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REVIEWS 304 pp., ill. In this volume, Rayna Kalas takes as her starting point the complicated problems with the word “frame” in the modern discussion of the Renaissance. As Kalas explores, distinct removable frames for paintings were a development of the late Renaissance; earlier artwork was generally continuous with the object painted, or bounded by functional borders, such as those of a triptych. The word “frame” has a long and fascinating history, one which entails a transformation from an original sense of use and “making” to a more recent sense of delineation. All sorts of issues are implicated in this transformation, such as the “framing” of history and aesthetics, the emergence of the concept of the artist as autonomous maker, and shifting ontologies of creation. And really, that is only the beginning; this exploration could easily be extended to the making of gender and genre, the reframing of antiquity, for example. Even here, it should probably be extended to the language of the “frame” in nearby and relevant languages, such as French, Italian and Dutch. This volume confines itself to the excavation of the lexical (in English), social and material history of glass, mirrors and frames in relation to their figurative manifestation in poetry. Probably the most exciting insight Kalas makes is that to frame meant, in essence , to make rather than to delineate, and that a revision in our understanding of the term necessitates a reconsideration of poetic making: words were understood as material and temporal matter, as distinguished from divine essence. That distinction may not be brand new, but by putting special focus on the history of the word “frame” it is thrown into remarkably greater resolution, in phrases such as Spenser’s “goodly frame of Temperance” (96). Similarly, the mirror both as an object and as a metaphor is familiar to any student of the Renaissance, but we do not commonly imagine a mirror as it existed—physically and socially—in that time, nor do we consider how those experiences were undergoing rapid change. Kalas corrects this and connects the material presence of glass and mirrors to innovative readings of texts like Shakespeare, Nashe, Sidney, Gascoigne and Herbert. In a variety of genres ranging from the sonnet to whatever we may call what Nashe wrote, these writers give widely divergent life to the objects of Kalas’s study. As Kalas shows, “Renaissance texts, and especially English poetic texts, show an increasing interest in explaining the correspondence of the material world to an ideality that was very differently defined in patristic theology than it was in the classical philosophies revived by humanists” (103). Thus—especially in poetry—the meaning of objects that bound, reflect or view things is a focal point for an epistemic shift. It is a fairly minor quibble that there is some repetition and unnecessary intellectual history; overall this is an innovative, wide-ranging and provocative book. MICHAEL SAENGER, English, Southwestern University Kenneth Burke on Shakespeare, ed. Scott Newstock (West Lafayette: Parlour Press 2007) iv + 308 pp. If there is a hagiographic feel to Scott Newstock’s assemblage of erudite and provocative texts of Kenneth Burke, it is an inevitable consequence of Burke’s choice to eschew the sort of monographs that have become synonymous with the positions of such figures as Tillyard and Bradley, in favor of short uncon- REVIEWS 305 ventional writings, thus necessitating a retrospective compilation. Though Newstock mixes praise with criticism in his introduction, he makes a convincing case that Burke was one of the most profoundly influential Shakespeare critics of the last century. Burke’s texts might be a bit over-cherished here (Newstock puts in footnotes passages which Burke crossed out in his notes), but there is undeniably a strange freshness to Burke’s idiosyncratic voice. And if Burke ushered in a variety of forms of cultural studies in Shakespeare significantly avant la lettre, it should not be surprising to find that his texts can retain their currency. There is clearly a generational gap in familiarity with Burke’s work. This volume is mainly aimed at a younger generation who are less familiar with Burke’s overtly rhetorical and admirably charming style, a mode more similar to Coleridge or...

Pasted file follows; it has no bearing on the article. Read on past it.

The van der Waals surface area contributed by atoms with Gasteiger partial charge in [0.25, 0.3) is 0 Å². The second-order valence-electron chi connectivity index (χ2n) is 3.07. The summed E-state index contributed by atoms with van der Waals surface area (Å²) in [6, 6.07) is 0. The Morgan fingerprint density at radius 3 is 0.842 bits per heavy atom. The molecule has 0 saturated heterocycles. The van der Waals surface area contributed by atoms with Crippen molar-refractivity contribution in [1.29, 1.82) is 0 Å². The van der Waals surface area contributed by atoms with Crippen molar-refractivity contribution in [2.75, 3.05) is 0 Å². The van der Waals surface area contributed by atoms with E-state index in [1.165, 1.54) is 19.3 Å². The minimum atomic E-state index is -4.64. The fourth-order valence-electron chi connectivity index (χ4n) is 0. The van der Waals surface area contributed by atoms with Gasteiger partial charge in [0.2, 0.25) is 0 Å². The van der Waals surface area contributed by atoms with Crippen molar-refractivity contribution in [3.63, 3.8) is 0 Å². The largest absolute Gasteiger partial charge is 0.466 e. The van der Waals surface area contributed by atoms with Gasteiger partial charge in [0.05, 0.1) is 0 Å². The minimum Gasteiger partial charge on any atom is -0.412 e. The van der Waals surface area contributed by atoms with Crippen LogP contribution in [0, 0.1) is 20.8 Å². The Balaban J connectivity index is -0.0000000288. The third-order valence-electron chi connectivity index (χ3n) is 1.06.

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pp. 304-305
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